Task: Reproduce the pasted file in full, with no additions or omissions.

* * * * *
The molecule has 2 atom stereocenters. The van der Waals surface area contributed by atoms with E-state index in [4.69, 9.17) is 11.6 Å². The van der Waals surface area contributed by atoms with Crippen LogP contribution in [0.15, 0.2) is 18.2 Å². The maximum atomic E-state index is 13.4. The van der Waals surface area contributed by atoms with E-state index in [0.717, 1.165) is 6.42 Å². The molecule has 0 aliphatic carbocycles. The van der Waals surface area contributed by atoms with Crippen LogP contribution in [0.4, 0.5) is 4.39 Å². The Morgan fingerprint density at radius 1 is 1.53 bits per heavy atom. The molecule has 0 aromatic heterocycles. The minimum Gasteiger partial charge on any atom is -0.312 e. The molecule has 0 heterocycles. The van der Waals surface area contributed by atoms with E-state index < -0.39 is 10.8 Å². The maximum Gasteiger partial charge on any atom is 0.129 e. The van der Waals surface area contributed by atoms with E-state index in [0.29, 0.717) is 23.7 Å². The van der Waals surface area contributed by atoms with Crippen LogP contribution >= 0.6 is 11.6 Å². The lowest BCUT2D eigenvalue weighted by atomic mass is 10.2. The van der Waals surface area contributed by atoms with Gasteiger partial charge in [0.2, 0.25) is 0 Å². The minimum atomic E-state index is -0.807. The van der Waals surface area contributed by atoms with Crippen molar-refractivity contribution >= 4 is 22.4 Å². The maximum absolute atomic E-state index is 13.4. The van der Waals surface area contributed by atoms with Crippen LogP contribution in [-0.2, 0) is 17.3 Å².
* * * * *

The molecule has 2 atom stereocenters. The van der Waals surface area contributed by atoms with E-state index in [4.69, 9.17) is 11.6 Å². The van der Waals surface area contributed by atoms with Crippen LogP contribution in [0.15, 0.2) is 18.2 Å². The maximum atomic E-state index is 13.4. The van der Waals surface area contributed by atoms with E-state index in [0.717, 1.165) is 6.42 Å². The molecule has 0 aliphatic carbocycles. The van der Waals surface area contributed by atoms with Crippen LogP contribution in [0.4, 0.5) is 4.39 Å². The Morgan fingerprint density at radius 1 is 1.53 bits per heavy atom. The molecule has 0 aromatic heterocycles. The minimum Gasteiger partial charge on any atom is -0.312 e. The molecule has 0 heterocycles. The van der Waals surface area contributed by atoms with E-state index < -0.39 is 10.8 Å². The maximum Gasteiger partial charge on any atom is 0.129 e. The van der Waals surface area contributed by atoms with E-state index in [0.29, 0.717) is 23.7 Å². The van der Waals surface area contributed by atoms with Crippen LogP contribution >= 0.6 is 11.6 Å². The lowest BCUT2D eigenvalue weighted by atomic mass is 10.2. The van der Waals surface area contributed by atoms with Gasteiger partial charge in [0.2, 0.25) is 0 Å². The minimum atomic E-state index is -0.807. The van der Waals surface area contributed by atoms with Crippen molar-refractivity contribution >= 4 is 22.4 Å². The maximum absolute atomic E-state index is 13.4. The van der Waals surface area contributed by atoms with Crippen LogP contribution in [-0.2, 0) is 17.3 Å².